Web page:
So, I am going to rip off the bandaid right away, just like my doctor did Thursday night when he called me with the full results from my biopsies.
The bad news: I have cancer.
The good news: I have one of the best endocrinologists in the world and will be meeting with a chief endocrine surgeon who is also one of the best in the world and has his hand in every piece of data and research (old and new) relating to cancer and the thyroid. I am in good hands.
I have seen it stated on the web, largely as quoted from Brooke Burke, that this is a ‘good’ cancer to have. I disagree. Yes, the percentage of people who beat it are high – and trust me that I plan on doing everything in my power to be within that high percentage – but it is cancer. There is no such thing as ‘good cancer’ in my humble opinion.
As my cousin put it this weekend, “There is really only one type of cancer and that is fucking cancer.”
You know I don’t ever swear on this blog, but I think I this is a valid time to redeem my ‘one free pass’ from the swear word patrol. There really isn’t a replacement word available in this case.
My main emotion is still shock. Even though I suppose the fear and anxiety I felt during the past two months of tests probably stemmed (sometimes subconsciously, sometimes in the forefront of my mind) from worry that this could be the final discovery, I didn’t really think this would be the outcome. As I prepared for each new test, my family reminded me to stay positive and the doctors told me how unlikely it was that they would find cancer. How very, very unlikely.
At the end I finally let myself fully believe everyone. I had tried to act positive throughout, but there was always a seed of fear, based on the unknown. By the end, I wasn’t acting anymore. I truly believed that the fact that there were so many nodules (cancer is more commonly found when there is only one nodule), I felt healthy, that the incidence of malignant nodules in general was so low, that the people conducting the biopsies said the preliminary examination of the nodule material looked benign, all meant I really was fine. I unclenched my jaw, relaxed my shoulder blades and stopped stuffing cookies and sticks of butter in my face. All was well. When the following Wednesday came around and I still hadn’t received a phone call from my doctor, I knew everything was fine. The letter telling me so must already be in the mail.
Giant sigh of relief.
And then the phone rang with an unknown number while I was with a client Thursday evening. Something told me to answer it (even though many of you know I don’t actually believe in answering my phone pretty much, meh…ever) and my stomach dropped when I heard who it was. He told me to finish with my client and that he would call back in about 20 minutes. After managing to finish up our session, I rushed outside toward the subway, ducking into a brightly lit orange and green cafe just outside of the subway entrance. I understand Murphy’s Law very well and was quite certain he would call back the moment I was underground on the subway, so I sat on a stool, sipping on a Coke and watching New York pass by. In a random twist called fate, God or chance, depending on in what you believe, my parents were visiting for about 48 hours, so I called to tell them I would be a little late and to please kiss the boys goodnight for me.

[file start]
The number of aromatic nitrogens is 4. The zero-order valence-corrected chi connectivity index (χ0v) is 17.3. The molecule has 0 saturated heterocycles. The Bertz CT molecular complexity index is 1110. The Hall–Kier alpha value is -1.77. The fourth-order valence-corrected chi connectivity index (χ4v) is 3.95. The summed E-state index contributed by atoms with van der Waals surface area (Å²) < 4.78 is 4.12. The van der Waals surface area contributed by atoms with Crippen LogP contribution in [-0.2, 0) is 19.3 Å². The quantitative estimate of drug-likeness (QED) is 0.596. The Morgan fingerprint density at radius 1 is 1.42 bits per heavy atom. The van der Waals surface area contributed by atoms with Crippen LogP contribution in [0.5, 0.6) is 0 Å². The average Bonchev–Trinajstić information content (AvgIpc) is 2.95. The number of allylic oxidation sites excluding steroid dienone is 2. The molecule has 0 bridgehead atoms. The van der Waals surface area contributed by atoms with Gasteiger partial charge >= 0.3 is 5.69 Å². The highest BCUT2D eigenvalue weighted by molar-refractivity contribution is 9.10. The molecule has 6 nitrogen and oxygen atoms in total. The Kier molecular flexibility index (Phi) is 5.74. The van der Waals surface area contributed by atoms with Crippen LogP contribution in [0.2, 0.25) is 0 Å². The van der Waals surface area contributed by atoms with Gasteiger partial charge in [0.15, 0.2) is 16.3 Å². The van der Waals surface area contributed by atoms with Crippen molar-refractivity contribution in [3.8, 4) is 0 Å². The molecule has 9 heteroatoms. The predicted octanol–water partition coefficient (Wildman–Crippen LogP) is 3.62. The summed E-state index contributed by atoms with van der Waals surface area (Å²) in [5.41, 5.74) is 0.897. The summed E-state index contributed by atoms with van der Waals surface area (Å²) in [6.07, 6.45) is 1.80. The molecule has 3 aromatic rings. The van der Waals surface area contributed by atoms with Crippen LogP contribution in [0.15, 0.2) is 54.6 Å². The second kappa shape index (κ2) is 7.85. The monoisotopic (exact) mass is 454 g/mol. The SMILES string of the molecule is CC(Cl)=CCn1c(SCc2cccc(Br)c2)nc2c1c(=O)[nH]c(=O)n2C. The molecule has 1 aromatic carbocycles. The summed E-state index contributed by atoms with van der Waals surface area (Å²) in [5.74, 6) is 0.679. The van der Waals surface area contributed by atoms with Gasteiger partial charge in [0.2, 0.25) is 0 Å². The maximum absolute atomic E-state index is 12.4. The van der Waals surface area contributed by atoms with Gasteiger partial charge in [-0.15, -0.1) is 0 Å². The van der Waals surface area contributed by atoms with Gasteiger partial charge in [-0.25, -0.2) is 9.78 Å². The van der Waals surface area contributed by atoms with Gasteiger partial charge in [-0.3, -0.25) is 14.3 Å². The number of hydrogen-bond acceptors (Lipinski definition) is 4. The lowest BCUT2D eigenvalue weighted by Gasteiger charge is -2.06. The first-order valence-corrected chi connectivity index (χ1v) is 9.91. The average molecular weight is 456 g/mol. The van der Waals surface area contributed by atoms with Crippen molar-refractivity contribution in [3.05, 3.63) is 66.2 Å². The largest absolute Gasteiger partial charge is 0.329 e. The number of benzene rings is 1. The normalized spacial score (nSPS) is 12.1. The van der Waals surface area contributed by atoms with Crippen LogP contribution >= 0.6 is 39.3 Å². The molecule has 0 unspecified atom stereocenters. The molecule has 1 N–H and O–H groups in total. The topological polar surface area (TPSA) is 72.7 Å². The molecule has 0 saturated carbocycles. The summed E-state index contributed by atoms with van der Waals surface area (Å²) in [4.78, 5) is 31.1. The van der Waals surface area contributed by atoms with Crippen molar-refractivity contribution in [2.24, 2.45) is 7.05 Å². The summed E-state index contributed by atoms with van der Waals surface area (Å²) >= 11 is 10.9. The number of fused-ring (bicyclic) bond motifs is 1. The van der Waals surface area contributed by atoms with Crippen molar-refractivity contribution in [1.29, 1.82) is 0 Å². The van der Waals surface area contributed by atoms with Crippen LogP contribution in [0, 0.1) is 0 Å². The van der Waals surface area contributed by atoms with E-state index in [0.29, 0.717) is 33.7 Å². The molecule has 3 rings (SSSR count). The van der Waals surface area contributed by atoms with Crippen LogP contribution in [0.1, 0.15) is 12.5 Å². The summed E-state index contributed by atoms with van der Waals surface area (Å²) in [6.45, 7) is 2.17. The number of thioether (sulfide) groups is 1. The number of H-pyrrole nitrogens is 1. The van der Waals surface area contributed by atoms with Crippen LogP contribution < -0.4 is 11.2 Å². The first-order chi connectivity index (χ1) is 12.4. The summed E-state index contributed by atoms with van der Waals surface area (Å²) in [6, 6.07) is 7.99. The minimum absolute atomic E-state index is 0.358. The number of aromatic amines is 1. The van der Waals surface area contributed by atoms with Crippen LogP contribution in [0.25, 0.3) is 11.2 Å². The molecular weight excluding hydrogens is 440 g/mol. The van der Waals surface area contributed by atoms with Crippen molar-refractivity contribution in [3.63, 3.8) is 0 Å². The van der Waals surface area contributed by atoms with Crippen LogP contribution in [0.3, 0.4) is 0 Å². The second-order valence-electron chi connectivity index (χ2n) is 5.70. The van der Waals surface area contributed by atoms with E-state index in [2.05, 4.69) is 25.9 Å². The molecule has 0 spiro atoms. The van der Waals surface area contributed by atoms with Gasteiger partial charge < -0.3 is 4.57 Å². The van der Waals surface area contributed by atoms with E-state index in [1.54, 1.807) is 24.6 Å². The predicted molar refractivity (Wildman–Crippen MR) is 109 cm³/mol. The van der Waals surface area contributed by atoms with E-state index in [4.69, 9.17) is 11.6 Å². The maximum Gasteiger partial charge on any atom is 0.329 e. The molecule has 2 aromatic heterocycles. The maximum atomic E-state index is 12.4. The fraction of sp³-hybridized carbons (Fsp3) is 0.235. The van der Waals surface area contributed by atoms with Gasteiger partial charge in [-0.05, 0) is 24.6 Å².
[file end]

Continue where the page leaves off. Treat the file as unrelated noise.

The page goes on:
After almost an hour, he called. He did exactly as I did above: I have your biopsy results. The bad news is, you have cancer.
Oh, hi to you, too!
I actually don’t blame him. He took time with me where it was important: In his office, looking over test results, assigning appropriate new tests, not stopping until he got to the bottom of what was going on. I am so thankful.
But his delivery was…well, humorous, actually.
The rest is all nitty gritty, really. I have a consultation set up next Wednesday with the surgeon. We will then set up a time for him to remove my thyroid and give me a lovely scar that allows for all sorts of fun “He had a knife…in a dark alley…but you should see the other guy…” story scenarios. Surgery should let us know the stage of the cancer, based on if it has spread or not, and whether or not further treatment is necessary.
Obviously, I am hoping that once they open up my neck they discover that the cancer is truly very localized and that my full treatment is the surgery.
But to be honest, I am trying to let myself feel the fear of knowing that isn’t the only possible outcome. Yes, there is only a small chance that it has spread, but guess what? There was only a small, small chance that it was actually cancer also. I can’t really handle allowing myself to be cradled in the safety of ‘Of course you are fine!’ and then sideswiped with ‘Okay, not totally fine’ again. I really can’t.
So, I am going to be cautiously hopeful.
Also? It’s my body and my life. It’s my two kids I need to kiss and hug every day for at least 16 more years. It’s my husband that is being strong but who I know would be devastated to lose me. I am the one who heard ‘You have cancer.’ as a 31-year-old mom.
I own those aspects of it and I plan on feeling whatever fear, sadness, anger and confusion that I feel connected to those things.
But please understand that none of that means that I plan on moping or focusing on the negative feelings. I will use positivity as the medicine I know it can be, I will be as strong as I know I can be, and I sure as Hell plan on fighting.
My mom told me to pick a bathrobe that she can get me for my hospital stint. While I ended up choosing a beautiful peacock robe, this one was a very close second:
Bring it on.